Pottawattamie County, Iowa, used $2 million of its ARPA funds to purchase a ski slope, according to the Associated Press.

The AP also reported that Broward County, Florida, paid for the construction of a 29-story, 800-room hotel with $140 million in ARPA funds that were allocated to replace lost revenue during the pandemic. However, a county spokesman denied the report to route fifty saying in a statement that the hotel will be financed with county funds and by issuing debt.

ARPA gave states and localities wide flexibility in deciding how to use the aid they received. Advocates of offering support to tourism-related businesses point out that the sector was one of the hardest hit during the pandemic, with travel all but stopping. Similarly, parks and other outdoor recreation facilities saw increased use as people avoided indoor spaces.

State and local governments that have been criticized for ARPA spending say projects like adding more parking lots and bathrooms in Myrtle Beach, South Carolina, will help revive tourism. Municipalities have advocated paying for projects like pickleball courts with ARPA dollars because of provisions that allow them to replace lost revenue.

A joint effort by Brookings Metro, the National Association of Counties and the National League of Cities to track how the 150 largest local governments are spending ARPA dollars found earlier this year that the largest sums—$4.3 billion for cities and $1.5 billion for counties—were going to government operations. Much of that money recovered revenue losses attributed to Covid.

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A report from the left-leaning Center on Budget and Policy Priorities said states have used significant portions of ARPA funds on human services and economic development.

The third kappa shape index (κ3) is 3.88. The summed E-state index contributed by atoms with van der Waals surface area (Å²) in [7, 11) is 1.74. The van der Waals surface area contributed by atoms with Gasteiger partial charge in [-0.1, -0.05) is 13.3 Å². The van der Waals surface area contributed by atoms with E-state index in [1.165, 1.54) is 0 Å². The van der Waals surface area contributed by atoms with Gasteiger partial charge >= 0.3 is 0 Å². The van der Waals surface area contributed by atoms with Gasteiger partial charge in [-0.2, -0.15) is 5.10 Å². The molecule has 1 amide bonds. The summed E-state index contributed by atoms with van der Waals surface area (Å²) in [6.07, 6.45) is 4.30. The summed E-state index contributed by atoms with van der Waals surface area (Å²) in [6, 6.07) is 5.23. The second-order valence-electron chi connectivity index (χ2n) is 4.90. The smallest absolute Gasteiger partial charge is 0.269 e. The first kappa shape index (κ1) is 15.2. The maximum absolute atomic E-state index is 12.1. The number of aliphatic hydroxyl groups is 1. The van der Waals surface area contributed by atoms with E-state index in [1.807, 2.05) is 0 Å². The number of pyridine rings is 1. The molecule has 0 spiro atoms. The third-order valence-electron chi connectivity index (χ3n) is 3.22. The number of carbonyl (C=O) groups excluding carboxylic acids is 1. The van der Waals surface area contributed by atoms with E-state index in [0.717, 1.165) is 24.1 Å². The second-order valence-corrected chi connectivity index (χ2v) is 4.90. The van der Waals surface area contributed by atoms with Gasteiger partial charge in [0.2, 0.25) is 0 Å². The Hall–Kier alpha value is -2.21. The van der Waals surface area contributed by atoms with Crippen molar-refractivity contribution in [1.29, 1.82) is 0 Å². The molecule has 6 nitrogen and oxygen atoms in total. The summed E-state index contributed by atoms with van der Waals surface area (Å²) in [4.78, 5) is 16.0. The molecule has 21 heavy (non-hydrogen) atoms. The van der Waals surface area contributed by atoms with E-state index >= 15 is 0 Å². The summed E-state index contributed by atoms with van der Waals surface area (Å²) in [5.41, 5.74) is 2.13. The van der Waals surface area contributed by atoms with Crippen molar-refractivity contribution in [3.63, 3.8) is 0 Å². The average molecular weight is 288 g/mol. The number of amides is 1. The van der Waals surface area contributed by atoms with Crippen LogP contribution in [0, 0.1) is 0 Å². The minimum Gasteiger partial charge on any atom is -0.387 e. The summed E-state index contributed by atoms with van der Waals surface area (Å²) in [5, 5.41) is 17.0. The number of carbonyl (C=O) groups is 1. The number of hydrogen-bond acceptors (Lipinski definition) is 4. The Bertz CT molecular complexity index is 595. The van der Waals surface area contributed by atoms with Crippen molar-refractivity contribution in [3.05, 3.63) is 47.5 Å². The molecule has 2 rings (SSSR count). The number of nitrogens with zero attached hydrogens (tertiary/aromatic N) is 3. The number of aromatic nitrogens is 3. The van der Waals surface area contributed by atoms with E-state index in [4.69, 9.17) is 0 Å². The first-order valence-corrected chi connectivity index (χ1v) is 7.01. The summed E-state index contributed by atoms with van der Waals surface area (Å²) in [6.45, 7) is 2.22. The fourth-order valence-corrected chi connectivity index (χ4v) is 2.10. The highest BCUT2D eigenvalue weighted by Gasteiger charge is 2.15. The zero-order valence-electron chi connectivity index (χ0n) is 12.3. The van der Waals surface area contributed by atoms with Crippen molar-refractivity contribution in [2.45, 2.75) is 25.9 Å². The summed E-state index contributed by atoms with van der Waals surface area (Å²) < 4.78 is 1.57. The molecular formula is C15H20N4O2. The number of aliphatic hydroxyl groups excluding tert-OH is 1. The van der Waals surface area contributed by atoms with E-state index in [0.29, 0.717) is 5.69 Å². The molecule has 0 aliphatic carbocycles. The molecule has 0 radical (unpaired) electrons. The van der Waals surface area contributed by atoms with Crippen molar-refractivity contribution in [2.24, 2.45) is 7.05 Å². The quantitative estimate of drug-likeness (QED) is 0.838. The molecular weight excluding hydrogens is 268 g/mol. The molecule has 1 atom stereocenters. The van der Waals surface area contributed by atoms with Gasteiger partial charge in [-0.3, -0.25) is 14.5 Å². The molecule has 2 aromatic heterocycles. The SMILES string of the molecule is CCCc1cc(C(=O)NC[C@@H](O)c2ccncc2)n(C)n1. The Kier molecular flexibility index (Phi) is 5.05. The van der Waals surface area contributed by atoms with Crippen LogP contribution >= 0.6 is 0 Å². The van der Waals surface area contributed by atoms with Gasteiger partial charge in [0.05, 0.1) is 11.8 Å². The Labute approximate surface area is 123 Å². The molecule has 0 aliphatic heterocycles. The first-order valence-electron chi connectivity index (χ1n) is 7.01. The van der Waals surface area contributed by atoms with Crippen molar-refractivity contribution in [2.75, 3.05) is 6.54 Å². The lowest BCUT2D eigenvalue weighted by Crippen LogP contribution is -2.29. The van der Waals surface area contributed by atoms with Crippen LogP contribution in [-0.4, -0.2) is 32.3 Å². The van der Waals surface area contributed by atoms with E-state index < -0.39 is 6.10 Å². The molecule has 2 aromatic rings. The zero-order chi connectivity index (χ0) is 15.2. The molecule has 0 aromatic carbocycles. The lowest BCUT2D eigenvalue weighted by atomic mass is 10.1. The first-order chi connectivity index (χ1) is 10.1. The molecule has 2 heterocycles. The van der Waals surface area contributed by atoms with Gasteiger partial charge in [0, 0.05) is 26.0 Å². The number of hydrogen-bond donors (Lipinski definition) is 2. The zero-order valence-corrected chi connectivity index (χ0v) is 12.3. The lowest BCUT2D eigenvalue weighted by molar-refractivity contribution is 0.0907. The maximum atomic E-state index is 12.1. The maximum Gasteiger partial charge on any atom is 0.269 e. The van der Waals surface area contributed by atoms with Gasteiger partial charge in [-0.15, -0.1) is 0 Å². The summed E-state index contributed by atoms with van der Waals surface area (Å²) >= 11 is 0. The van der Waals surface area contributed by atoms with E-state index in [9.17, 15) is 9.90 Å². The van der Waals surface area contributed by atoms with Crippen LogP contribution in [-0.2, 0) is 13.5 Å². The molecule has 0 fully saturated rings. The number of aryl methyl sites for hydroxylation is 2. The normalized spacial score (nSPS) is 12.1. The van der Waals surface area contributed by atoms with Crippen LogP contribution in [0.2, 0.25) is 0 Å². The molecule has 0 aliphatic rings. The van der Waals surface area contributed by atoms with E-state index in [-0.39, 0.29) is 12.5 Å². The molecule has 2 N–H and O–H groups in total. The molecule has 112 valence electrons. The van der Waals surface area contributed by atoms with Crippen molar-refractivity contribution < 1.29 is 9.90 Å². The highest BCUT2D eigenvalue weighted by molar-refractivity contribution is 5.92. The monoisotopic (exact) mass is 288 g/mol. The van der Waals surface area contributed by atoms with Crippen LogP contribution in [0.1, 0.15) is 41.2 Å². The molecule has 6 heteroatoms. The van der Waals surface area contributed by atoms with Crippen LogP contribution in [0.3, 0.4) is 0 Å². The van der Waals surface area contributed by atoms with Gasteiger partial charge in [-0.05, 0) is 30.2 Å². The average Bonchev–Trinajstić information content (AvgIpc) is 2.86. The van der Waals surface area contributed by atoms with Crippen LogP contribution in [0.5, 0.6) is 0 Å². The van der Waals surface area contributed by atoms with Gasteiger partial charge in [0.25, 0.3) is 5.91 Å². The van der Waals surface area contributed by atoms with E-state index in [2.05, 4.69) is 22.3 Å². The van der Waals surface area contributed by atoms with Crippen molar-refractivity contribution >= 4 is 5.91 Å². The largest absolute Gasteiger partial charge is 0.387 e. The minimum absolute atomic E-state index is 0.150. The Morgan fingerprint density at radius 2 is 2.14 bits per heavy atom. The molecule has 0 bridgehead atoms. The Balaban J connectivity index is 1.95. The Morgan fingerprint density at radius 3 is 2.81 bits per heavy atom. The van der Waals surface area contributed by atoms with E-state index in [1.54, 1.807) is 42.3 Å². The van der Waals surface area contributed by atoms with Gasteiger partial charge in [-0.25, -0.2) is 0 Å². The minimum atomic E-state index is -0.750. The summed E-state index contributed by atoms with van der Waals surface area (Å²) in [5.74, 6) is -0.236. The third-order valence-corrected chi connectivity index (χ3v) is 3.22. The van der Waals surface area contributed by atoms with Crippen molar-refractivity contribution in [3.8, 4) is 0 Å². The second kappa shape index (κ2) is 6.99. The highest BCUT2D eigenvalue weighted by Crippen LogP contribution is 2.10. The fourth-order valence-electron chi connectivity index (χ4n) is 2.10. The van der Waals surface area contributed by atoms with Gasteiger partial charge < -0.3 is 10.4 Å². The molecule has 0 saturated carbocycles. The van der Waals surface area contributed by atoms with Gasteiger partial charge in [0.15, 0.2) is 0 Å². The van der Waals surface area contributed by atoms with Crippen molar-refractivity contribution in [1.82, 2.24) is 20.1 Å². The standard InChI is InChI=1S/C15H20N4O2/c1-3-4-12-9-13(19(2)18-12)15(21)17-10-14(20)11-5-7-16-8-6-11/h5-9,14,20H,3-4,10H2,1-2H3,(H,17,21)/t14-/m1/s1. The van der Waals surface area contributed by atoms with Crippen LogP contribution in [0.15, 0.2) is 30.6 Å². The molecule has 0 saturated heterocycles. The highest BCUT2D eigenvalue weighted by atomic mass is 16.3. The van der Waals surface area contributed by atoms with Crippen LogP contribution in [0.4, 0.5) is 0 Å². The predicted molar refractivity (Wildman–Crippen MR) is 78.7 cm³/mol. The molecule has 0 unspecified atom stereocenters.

However, Jason Smith believes the administration should do more to limit spending to areas related to fighting the pandemic.

“We know that the statute establishes different uses of the funds. And, I’ll tell you right now, $140 million for a luxury hotel in Florida is not an appropriate use. It’s also not worth $2 million worth of trees in New York. Or pickleball courts in Michigan. Or $5 million for an illegal alcohol trial in North Carolina.”

Carter agreed. “One of our main objectives in the next session, when we are in the majority, will be oversight,” he said in an interview. He added that pandemic aid oversight “is going to be at the top of our list.”

Republicans say letters to the administration asking about ARPA spending have gone unanswered. For example, Jason Smith, in May of last year, asked Sperling what happened to ARPA funds allocated to county governments that don’t exist. He said that he got no response.

The question referred to a Tax Foundation report that Hartford County, Connecticut, was in line to receive $173 million in ARPA funding. However, there are no county governments in the state. The Treasury Department did not respond to an inquiry from route fifty. But David Sinko Steuber, chief of staff to the mayor of Hartford, said ARPA funds allocated to the state’s “counties” were instead distributed to municipalities.

Smith also asked Sperling questions about his role, such as: “Who do you report directly to in the White House?” In addition, he pressed Sperling on whether he would commit to testifying before Congress and how often he would provide detailed reports on ARPA spending.

Other letters Republicans have sent to the administration have raised questions about topics like what is being done to prevent fraudsters from stealing unemployment insurance and small business aid.

Spokespeople for the White House and the Treasury Department did not respond when asked if they had responded to inquiries from Republicans or questions about how they are evaluating state and local ARPA spending.

Carter, in the interview, promised to use “the power of the stock market” to pressure the Treasury Department to respond to Republican concerns about ARPA.

“They’re going to answer if I’m the budget chairman,” Carter said. And if they don’t, “we’ll hold your money until they do.”

Jason Smith said lawmakers would hold Biden administration officials in contempt of Congress if they did not agree to appear for the hearings.

We’ve asked about Gene Sperling. we have asked [Treasury Secretary Janet Yellen] come before our committees,” he said. “They refuse to do it, but I bet when we’re in the majority, they’ll be before the House Ways and Means Committee. I can tell you that for sure.